I feel at home with seemingly insignificant plants like Chamomile that blend in as part of the scheme of things. Pineapple Weed is another popular name for this miniature cousin of the daffodil. It sprouts above the grit with a lime-green stalk topped by a yellow, cone-shaped, button flower stuffed with potential. Thousands of its seeds weigh a fraction of an ounce, an abacus of years counting forward into the future. We notice Mayweed in northeast Iowa at the beginning of June when that unmistakable sweetness rises again.
The area where Mayweed grows best now was the site of the property’s original house. This small, clapboard structure had been used as a garage and metal-working shop after the family moved into the big house across the driveway, built in 1924. By the time we bought the place, the shop was a multi-generational mix of wasp nests, spiders, parts, nails, oil slicks, and metal paraphernalia that outbuildings accumulate as if by magnetism. We salvaged odd tools and dimensional lumber, and bulldozed the rest to expand the driveway for maneuvering large equipment.
The demolition exposed that patch of ground to daylight and rain, activating a botanical legacy that hosted the Mayweed. The tropical smell enchanted me, an unexpected scent in the driveway when I crushed the flower buds and leaves while walking. Mayweed thrives in cut-over plots and waste ground such as former construction sites. Iowa is a well-manicured state where tiny Mayweed can go unnoticed. Still, the plant lives intentionally: one hundred days from seed to seed. Millions of seeds spread everywhere every year, scattered by mowers, blown by the wind, and walked someplace else on the bottoms of our shoes.
As new owners of this property and newcomers to Iowa, we had a pick-and-choose loyalty to the farm’s many components. We offended some people and delighted others when we destroyed the original small house, sold and dismantled the concrete silo, torched the chicken house, and allowed a small grove of unkempt walnut trees to be harvested. Some of the adults who’d grown up here feared we would tear down the dairy barn, a safe deposit box of summers spent filling and emptying the hay mows, playing hide and seek, and tending to livestock chores before breakfast. To them and to us, the emblematic structures seem permanent although we all know they are not. What is necessary to one generation may be tossed in the burn pile by the next.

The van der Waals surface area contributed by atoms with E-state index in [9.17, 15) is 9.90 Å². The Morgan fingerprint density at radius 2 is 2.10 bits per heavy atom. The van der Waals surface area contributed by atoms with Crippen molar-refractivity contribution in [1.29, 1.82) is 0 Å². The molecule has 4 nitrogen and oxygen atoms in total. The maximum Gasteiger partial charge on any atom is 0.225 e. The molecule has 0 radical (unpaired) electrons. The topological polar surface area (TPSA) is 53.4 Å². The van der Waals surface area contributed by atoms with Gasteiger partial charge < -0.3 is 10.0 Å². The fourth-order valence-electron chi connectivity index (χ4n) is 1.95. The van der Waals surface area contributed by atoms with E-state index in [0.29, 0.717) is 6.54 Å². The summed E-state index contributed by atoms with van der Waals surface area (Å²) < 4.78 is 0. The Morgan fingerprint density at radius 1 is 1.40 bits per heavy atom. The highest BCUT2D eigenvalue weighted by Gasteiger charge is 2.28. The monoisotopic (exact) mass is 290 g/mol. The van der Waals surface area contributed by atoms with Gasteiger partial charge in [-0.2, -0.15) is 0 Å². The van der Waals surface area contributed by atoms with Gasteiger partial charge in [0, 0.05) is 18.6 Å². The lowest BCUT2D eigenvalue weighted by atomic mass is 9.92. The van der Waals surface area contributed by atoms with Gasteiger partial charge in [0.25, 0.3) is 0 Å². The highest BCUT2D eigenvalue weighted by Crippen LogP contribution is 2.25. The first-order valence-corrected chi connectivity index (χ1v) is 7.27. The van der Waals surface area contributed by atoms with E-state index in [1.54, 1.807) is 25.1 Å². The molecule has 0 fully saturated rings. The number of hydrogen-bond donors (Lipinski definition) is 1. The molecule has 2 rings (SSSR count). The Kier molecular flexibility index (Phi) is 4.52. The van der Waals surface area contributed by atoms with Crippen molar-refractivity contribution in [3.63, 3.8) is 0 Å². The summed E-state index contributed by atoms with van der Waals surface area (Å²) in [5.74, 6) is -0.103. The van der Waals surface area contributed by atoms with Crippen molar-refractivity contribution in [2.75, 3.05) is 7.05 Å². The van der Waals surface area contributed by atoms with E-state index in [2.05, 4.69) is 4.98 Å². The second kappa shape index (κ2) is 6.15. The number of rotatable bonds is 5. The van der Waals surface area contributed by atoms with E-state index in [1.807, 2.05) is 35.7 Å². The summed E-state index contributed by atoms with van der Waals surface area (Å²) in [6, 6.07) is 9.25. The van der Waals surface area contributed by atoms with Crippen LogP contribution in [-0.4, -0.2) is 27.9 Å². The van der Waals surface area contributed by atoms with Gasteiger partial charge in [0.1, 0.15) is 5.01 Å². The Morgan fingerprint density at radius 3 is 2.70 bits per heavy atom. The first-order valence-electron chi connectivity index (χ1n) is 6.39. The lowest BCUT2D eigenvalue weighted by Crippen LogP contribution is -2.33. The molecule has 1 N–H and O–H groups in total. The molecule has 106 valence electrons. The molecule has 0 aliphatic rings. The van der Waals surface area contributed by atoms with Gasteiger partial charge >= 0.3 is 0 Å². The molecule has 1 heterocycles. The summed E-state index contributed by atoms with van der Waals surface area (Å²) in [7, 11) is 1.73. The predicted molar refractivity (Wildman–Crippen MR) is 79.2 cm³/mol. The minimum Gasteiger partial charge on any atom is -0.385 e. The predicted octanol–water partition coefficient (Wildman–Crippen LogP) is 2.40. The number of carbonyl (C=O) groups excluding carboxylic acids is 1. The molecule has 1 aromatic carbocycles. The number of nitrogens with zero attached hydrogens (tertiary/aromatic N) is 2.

It seemed a neighborly thing to do when we agreed to sell the dilapidated township schoolhouse on our property’s northeast corner to Jim Grupp. He wanted to gift it to his sister as a surprise 65th birthday and retirement present the following year. Their home place is a half mile north, they’d attended the school, and both had become educators. He moved it 33 miles south to Reinbeck where she lived and refurbished it as an antique store on Main Street. On our corner, the absence of what was once a township landmark has been restored as a quarter acre of good farmland with a similar but different cultural value.